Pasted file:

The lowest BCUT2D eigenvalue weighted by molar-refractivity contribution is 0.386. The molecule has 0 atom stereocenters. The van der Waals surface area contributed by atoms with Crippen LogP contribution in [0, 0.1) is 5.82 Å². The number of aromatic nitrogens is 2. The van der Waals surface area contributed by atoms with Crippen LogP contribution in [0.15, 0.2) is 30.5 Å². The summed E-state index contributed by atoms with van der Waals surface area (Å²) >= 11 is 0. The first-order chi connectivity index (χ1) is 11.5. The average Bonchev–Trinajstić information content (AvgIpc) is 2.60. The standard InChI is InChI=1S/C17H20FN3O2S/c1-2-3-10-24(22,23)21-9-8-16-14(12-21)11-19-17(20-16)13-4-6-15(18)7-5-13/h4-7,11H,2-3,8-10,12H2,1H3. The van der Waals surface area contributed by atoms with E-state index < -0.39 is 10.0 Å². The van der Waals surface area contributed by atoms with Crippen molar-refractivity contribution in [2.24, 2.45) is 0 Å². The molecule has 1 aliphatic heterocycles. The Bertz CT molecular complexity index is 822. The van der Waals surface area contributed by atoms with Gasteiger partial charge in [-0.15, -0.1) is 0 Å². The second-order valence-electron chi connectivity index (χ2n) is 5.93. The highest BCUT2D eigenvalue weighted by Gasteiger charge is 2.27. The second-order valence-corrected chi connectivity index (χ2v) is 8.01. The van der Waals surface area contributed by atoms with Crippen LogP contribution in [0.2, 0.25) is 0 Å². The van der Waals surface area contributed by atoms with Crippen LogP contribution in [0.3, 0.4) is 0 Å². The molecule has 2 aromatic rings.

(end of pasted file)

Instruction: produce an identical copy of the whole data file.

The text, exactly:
The lowest BCUT2D eigenvalue weighted by molar-refractivity contribution is 0.386. The molecule has 0 atom stereocenters. The van der Waals surface area contributed by atoms with Crippen LogP contribution in [0, 0.1) is 5.82 Å². The number of aromatic nitrogens is 2. The van der Waals surface area contributed by atoms with Crippen LogP contribution in [0.15, 0.2) is 30.5 Å². The summed E-state index contributed by atoms with van der Waals surface area (Å²) >= 11 is 0. The first-order chi connectivity index (χ1) is 11.5. The average Bonchev–Trinajstić information content (AvgIpc) is 2.60. The standard InChI is InChI=1S/C17H20FN3O2S/c1-2-3-10-24(22,23)21-9-8-16-14(12-21)11-19-17(20-16)13-4-6-15(18)7-5-13/h4-7,11H,2-3,8-10,12H2,1H3. The van der Waals surface area contributed by atoms with E-state index < -0.39 is 10.0 Å². The van der Waals surface area contributed by atoms with Crippen molar-refractivity contribution in [2.24, 2.45) is 0 Å². The molecule has 1 aliphatic heterocycles. The Bertz CT molecular complexity index is 822. The van der Waals surface area contributed by atoms with Gasteiger partial charge in [-0.15, -0.1) is 0 Å². The second-order valence-electron chi connectivity index (χ2n) is 5.93. The highest BCUT2D eigenvalue weighted by Gasteiger charge is 2.27. The second-order valence-corrected chi connectivity index (χ2v) is 8.01. The van der Waals surface area contributed by atoms with Crippen LogP contribution in [0.2, 0.25) is 0 Å². The van der Waals surface area contributed by atoms with Crippen LogP contribution in [0.3, 0.4) is 0 Å². The molecule has 2 aromatic rings.